Piano Repurposed Into a Bookcase.
I guess a subtitle for this posting could be "one Hometalk posting leads to more".
I shared a posting (https://www.hometalk.com/diy/living-room/furniture/piano-bookcase-28841066) about a piano repurposed into a bookcase and followed it with another posting (https://www.hometalk.com/diy/outdoor/furniture/cabin-table-with-folding-legs-34922403) when a leftover part of that piano was made into a folding table for out tax accountant.
Friends of the accountant (Scott and Joanna) had a piano, that they wanted re-purposed. Scott is a pianist and has a piano, yet for years and years Joanna’s grandfather piano has remained in the family.
I really wasn’t excited about repurposing another piano, but the they convinced me. They agreed to my estimated cost, paid to have the piano delivered to my workshop, and didn’t set any deadline. While they had some ideas pulled from Pinterest, we were all open to different ideas.
The piano was a Sohmer and Company, baby grand, model 54, serial number 91957. These facts suggest it was manufactured in the late 1930s. The case was walnut.
Having done the first piano made dismantling this one simpler, although there is no way around it- the harp is very heavy. The strings are under a great deal of tensions and the internet is full of dire warnings. I found covering them with a furniture pad and a scrap piece of plywood allowed me to cut them away from the harp using an angle grinder with a a cut-off wheel. I gave the strings to a friend who makes jewelry and she plans to make some rings and bracelets from them. The harp itself was then broken into manageable sized pieces using a sledge hammer and scrapped. There are internet photos of high end repurposing projects for harps, but I frankly think their weight makes them impractical.
Unlike the first piano I removed the sounding board and the structural cross members of this piano. This was accomplished with a saws-all and it made the carcass significantly lighter and allowed for deeper shelves. The places where the cross members had been attached required wood filler and sanding.
The gross dimensions of the piano carcass required a 5 foot by 5 foot piece of plywood, for the back. I did extensive internet search and found limited (i.e. expensive) options for walnut veneered plywood. I was surprised to find a 5 by 5 sheet of birch plywood locally at a very reasonable priced. The outline of the piano was traced on the plywood and adjusted for the rabbet that had to be routed into the piano.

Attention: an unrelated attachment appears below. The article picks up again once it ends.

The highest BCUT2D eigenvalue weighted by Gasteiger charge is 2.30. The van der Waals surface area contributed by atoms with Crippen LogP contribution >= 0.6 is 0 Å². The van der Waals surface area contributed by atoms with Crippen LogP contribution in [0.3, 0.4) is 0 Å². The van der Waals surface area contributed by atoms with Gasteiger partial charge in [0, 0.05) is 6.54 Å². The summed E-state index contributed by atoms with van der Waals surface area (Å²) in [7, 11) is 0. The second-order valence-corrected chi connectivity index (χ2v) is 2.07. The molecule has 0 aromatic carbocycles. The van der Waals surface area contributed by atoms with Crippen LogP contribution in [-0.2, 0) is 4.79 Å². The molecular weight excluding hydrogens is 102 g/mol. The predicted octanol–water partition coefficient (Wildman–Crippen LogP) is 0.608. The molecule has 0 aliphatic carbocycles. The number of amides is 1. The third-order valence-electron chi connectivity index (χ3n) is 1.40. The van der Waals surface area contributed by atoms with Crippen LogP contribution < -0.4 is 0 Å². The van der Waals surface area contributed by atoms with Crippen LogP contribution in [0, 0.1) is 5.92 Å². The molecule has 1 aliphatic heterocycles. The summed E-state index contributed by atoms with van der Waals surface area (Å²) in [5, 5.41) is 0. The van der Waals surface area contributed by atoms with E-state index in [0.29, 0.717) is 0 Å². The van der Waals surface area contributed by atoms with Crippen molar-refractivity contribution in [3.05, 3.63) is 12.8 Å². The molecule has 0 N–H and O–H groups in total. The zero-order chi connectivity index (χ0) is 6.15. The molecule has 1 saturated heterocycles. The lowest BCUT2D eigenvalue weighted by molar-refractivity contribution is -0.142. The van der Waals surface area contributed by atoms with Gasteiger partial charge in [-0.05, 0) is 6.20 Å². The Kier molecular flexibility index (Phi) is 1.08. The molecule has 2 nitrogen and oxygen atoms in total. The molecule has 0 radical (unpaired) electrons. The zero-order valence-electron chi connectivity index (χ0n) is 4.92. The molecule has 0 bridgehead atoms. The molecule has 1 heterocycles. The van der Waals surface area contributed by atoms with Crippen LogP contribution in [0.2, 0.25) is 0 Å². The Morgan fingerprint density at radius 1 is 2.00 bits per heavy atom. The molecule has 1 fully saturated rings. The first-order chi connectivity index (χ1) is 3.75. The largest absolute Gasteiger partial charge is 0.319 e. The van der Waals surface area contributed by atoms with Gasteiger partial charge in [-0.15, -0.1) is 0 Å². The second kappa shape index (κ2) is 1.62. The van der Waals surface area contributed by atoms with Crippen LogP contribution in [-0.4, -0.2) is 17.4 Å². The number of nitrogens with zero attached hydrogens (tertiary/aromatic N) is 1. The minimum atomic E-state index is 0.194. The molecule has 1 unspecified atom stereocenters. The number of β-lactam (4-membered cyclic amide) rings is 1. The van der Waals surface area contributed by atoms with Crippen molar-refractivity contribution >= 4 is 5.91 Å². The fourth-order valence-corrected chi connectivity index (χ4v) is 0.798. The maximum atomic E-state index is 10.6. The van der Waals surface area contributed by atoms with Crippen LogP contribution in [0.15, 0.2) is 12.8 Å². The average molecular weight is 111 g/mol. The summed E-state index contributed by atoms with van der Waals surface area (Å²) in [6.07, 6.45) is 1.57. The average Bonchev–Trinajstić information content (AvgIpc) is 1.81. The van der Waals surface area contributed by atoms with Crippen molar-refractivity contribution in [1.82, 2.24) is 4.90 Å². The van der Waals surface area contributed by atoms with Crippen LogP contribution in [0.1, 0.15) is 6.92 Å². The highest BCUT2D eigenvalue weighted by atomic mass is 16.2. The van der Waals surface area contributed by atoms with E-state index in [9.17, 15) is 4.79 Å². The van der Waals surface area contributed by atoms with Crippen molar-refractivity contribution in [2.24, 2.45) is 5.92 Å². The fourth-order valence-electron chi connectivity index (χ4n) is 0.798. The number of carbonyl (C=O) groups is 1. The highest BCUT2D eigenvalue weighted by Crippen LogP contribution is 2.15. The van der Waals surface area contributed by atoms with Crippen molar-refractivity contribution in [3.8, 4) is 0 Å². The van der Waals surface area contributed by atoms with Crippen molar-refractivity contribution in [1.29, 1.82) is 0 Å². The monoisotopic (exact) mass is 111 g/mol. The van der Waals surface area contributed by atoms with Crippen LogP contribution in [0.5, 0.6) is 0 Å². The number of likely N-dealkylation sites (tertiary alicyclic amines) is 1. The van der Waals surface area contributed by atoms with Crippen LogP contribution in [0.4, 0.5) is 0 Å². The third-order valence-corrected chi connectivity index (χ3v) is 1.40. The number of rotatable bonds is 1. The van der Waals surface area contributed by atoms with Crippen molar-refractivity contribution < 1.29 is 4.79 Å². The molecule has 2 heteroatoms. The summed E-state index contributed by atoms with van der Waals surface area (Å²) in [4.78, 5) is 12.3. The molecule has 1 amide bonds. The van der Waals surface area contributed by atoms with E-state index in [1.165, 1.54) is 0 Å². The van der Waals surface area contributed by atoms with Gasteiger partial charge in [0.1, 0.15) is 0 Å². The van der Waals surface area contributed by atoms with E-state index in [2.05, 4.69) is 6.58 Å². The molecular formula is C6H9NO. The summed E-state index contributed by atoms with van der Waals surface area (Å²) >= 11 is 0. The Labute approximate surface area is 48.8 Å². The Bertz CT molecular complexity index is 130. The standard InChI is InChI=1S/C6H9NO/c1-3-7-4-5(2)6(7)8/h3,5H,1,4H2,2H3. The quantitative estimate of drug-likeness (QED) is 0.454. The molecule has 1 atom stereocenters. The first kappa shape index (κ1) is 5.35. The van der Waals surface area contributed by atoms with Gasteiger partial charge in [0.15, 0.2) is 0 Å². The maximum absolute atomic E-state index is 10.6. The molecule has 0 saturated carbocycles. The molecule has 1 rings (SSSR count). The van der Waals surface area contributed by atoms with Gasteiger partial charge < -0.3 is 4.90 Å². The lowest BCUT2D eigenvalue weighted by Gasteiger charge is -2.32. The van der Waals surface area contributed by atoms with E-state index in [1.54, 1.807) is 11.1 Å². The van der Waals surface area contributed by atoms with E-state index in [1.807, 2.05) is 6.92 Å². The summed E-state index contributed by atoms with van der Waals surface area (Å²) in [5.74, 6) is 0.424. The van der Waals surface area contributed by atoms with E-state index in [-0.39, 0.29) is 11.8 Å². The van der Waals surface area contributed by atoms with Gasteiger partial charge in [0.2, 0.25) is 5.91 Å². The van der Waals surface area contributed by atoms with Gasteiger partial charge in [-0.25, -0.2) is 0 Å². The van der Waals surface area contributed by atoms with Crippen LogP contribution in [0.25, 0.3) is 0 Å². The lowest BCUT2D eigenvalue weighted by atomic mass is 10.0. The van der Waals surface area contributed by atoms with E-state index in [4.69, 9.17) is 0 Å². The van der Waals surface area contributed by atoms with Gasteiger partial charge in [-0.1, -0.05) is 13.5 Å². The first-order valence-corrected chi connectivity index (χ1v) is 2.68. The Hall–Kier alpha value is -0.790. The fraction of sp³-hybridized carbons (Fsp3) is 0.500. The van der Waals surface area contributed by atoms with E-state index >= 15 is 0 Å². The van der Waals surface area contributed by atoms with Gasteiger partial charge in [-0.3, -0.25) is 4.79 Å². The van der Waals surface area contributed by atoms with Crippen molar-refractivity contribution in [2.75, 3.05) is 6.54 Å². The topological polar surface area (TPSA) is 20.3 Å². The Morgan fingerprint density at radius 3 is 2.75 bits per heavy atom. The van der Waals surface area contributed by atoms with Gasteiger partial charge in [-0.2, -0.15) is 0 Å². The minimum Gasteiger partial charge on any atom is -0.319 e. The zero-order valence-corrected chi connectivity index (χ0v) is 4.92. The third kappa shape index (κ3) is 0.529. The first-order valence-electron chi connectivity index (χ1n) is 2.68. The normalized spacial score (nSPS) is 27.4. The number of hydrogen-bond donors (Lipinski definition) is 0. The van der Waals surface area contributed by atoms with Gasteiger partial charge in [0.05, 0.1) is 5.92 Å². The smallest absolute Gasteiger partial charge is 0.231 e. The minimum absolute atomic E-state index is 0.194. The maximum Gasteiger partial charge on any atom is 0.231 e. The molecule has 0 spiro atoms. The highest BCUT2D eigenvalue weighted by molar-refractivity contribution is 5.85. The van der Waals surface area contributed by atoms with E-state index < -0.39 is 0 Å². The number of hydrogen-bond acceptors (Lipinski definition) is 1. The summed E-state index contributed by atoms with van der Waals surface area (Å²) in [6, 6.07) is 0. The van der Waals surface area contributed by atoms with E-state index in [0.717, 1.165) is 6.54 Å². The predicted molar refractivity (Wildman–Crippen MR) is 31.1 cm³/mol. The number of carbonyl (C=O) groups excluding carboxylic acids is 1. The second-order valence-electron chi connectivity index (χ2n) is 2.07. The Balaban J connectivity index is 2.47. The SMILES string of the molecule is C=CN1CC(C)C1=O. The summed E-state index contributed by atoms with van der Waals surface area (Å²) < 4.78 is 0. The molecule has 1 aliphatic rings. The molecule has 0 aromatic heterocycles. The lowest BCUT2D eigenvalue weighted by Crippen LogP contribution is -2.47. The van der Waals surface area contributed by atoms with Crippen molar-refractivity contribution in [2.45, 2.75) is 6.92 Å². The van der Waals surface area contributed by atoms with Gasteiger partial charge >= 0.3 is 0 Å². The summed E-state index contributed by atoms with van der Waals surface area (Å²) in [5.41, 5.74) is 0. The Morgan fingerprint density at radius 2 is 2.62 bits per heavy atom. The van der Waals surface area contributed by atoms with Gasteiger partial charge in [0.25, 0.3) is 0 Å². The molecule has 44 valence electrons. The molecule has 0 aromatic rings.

Finishing presented several challenges. First of all, stripping the original finish was more difficult than anticipated. I believe it was because I used a stripper that didn’t contain methylene chloride. I believe the methylene chloride formulation is more aggressive, albeit it is more dangerous to use. The non-methylene chloride formula also required more washes to remove residual haze. The “washes” are done with pads of #00 steel wool dipped in solvents. I start with lacquer thinner (MEK), followed by mineral spirits, and then denatured alcohol.
The birch back and the maple wrap in the interior of the piano needed to be stained considerably darker. Experience has taught me that there is only so much pigmented stain that any wood will absorb, so I pre-dyed the back and the interior with aniline dye to a dark walnut color. You can buy premixed dyes, but I use some aniline dyes I bought from Rockler many years ago. It is kind of a kit with dry powered dyes of various shade that you dissolve in a 1:1 (alcohol/water) solvent. A little bit of the powders go a long ways. In general, once you get the color/shade you want you just keep applying coats to you get the color as dark as you with. Unlike a pigmented stain, a dye will get darker and deeper in color with every coat.
The bookcase shelves were cut from the original piano top and the front edges were veneered to allow them to be stained and varnished.
Once I had the previous finished portions stripped and washed and the lighter pieces dyed I stained everything with dark walnut stain to even things out. Then I started applying coats of satin oil-based polyurethane. I like to thin it with mineral spirits and rub them on with an old cotton sock over my gloved hand. The coats go on easily and dry fast and require minimal sanding with 220 grit sandpaper between coats. After everything was varnished I installed the upper shelves and back. Then blending and evening out the color was done by over-spraying any light ares or defects with Rustoleum Dark Walnut paint. You just step back and lightly (and I mean lightly) spray until the color looks better/ more uniform. Once the paint is dry to the touch, you can adjust any sheen differences by using the same overspray technique with MinWax satin polyurethane in a spray can.
The bookcase is attached to the wall with a metal brackets, also called a French Cleat and/or a Z Bar Bracket. I actual planned to use upper and lower brackets, but because Joanna choose to have the bookcase set on the floor only the upper bracket was required.
I am very happy with how the project turned out and it was a pleasure to work with the clients. I feel good about saving these wonderful pieces of workmanship (or at least parts of them) from the trash or bonfire. The reality is that repurposing a piano is a big project, and requires much more time, than my typical projects.
I still need to repurpose the keys and will do another posting when they are done. I have added a posting (https://www.hometalk.com/diy/upcycle/repurposing-ivory-piano-key-covers-43333205)
on what my Luthier friend does with the ivory that I give him. I also have leftover piano legs and other parts to repurpose.
Thank you for sticking with this lengthy post and I hope it made sense.
Update 8/2/2019 I have done an additional posting (https://www.hometalk.com/diy/decorate/walls/repurposed-piano-keys-43424442) describing how I repurposed the piano keys.